OK then, even without logging in, has Universal Jobmatch done what it’s allegedly designed to do, and been successful at connecting me with vacancies? During the last 7 months of receiving daily email alerts sent by the system, there have been approximately 12 jobs sent that are relevant for my stated skills areas, and which I could apply for with a realistic prospect of actually being considered for the role. On clicking through to view the adverts on UJ, all of those jobs were actually previously advertised on one or more of the job sites that I had alerts set up for, and all of them were on those sites long before they were send from UJ. As an added bonus, some of those jobs were being advertised for the first time on UJ after their closing date had passed. As most vacancies have an application period that’s open for at least 2 weeks, if not a month, I cannot understand what UJ is doing so wrong that it’s displaying these vacancies many weeks after they were initially advertised. This delay in notifying users of available roles is minimising the time which people have to apply, and reducing their chances of success…or removing them entirely if they were relying on UJ to identify current vacancies for them. If I had been relying solely on UJ for my job search, I would have missed the rare opportunities that arise to apply for professional posts in my sector.
Of course, there’s also the additional problem of vacancies being advertised without the information that allows you to actually apply for them. For example, one advert recently stated “To apply and to access more information relating to the vacancy scroll down to Job Packs and click on the link.” But there was no Job Pack area on the page, and no link to apply via on the page, purely because this is a direct lift from the employer’s website, with no check if it was actually coherent and useable when placed on UJ. The advert on UJ gives an individual’s email address under the “application methods” section, but the body of text gives a different, corporate email address to contact to request application forms: this is confusing. On the employers website there are indeed Job Packs, and further information about the vacancy on the page, again showing the corporate email address and with no mention of the person with the individual’s email address. I had to locate that recruitment website and vacancy information for myself, using my own, previously gained knowledge of how that specific employer advertises vacancies, and my belief that there would be Job Packs available on their site for immediate download. A site which advertises vacancies which aren’t actually available unless you do your own search outside it, or which advertises closed vacancies is not being successful in its core requirement of enabling Jobseekers to apply for jobs.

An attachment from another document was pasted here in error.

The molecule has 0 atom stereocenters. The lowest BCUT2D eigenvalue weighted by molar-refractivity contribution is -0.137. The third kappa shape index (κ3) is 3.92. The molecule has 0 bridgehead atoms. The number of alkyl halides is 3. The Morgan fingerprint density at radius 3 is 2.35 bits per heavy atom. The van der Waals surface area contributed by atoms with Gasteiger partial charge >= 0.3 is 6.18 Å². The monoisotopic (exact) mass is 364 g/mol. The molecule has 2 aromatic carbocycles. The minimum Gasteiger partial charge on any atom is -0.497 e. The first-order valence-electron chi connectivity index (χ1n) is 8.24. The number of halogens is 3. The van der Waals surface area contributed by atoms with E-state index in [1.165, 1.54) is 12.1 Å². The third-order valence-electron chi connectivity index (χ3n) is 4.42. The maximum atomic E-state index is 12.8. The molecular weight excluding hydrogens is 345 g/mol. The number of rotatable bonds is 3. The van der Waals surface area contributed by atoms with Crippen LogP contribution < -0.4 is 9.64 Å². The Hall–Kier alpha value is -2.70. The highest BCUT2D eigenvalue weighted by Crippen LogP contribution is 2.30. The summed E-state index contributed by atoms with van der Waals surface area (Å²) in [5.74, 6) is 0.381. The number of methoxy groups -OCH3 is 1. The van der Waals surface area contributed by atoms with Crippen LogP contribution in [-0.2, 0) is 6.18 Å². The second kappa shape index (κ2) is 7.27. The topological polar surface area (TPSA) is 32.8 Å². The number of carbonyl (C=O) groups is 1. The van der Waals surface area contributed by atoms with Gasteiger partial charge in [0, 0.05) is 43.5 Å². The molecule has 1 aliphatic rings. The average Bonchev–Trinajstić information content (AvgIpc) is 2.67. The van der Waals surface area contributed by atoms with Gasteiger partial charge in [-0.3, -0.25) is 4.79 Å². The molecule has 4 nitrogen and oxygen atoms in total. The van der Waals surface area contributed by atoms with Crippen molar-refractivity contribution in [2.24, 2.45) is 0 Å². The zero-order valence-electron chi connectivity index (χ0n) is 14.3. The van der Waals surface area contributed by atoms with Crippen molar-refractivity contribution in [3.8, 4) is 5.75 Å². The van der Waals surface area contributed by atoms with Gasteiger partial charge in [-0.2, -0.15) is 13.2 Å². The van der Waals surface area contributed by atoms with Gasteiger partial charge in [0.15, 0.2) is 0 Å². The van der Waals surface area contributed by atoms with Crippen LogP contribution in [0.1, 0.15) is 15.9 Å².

Another aspect of those UJ email alerts that I set up is the sheer volume of completely inappropriate job adverts that I’m being sent, rather than notifications of relevant roles being advertised. When my UJ profile has been created with settings meaning it should only send information on roles within 25 miles of my location, in Library and Information Science or Social Media, the massive amounts of irrelevant vacancies I get emailed to me is ridiculous: MOT tester. Sous chef. Mobile care assistant. Pensions consultant. Personal carer. Recruiter. Tax manager. Dodgy “work from home” roles. Engineer. Customer service adviser. Parts inspector for the oil industry. Jobs 50 miles away. Jobs 100 miles away. Jobs in Germany and Spain.